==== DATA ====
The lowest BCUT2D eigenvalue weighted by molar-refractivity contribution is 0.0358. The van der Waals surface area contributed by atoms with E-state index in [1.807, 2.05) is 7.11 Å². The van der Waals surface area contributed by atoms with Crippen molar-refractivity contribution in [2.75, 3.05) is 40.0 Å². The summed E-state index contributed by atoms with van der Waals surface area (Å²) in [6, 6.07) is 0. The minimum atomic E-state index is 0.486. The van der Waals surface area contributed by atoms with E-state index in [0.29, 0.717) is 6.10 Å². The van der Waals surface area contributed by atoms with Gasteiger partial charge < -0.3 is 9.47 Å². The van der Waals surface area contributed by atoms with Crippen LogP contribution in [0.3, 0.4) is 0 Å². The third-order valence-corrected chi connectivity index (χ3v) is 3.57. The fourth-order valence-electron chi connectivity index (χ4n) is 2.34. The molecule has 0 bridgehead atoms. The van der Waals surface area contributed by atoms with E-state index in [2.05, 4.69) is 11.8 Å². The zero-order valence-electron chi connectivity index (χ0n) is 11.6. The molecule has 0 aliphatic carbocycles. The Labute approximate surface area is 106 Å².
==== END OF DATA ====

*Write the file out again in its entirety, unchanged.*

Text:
The lowest BCUT2D eigenvalue weighted by molar-refractivity contribution is 0.0358. The van der Waals surface area contributed by atoms with E-state index in [1.807, 2.05) is 7.11 Å². The van der Waals surface area contributed by atoms with Crippen molar-refractivity contribution in [2.75, 3.05) is 40.0 Å². The summed E-state index contributed by atoms with van der Waals surface area (Å²) in [6, 6.07) is 0. The minimum atomic E-state index is 0.486. The van der Waals surface area contributed by atoms with E-state index in [0.29, 0.717) is 6.10 Å². The van der Waals surface area contributed by atoms with Gasteiger partial charge < -0.3 is 9.47 Å². The van der Waals surface area contributed by atoms with Crippen LogP contribution in [0.3, 0.4) is 0 Å². The third-order valence-corrected chi connectivity index (χ3v) is 3.57. The fourth-order valence-electron chi connectivity index (χ4n) is 2.34. The molecule has 0 bridgehead atoms. The van der Waals surface area contributed by atoms with E-state index in [2.05, 4.69) is 11.8 Å². The zero-order valence-electron chi connectivity index (χ0n) is 11.6. The molecule has 0 aliphatic carbocycles. The Labute approximate surface area is 106 Å².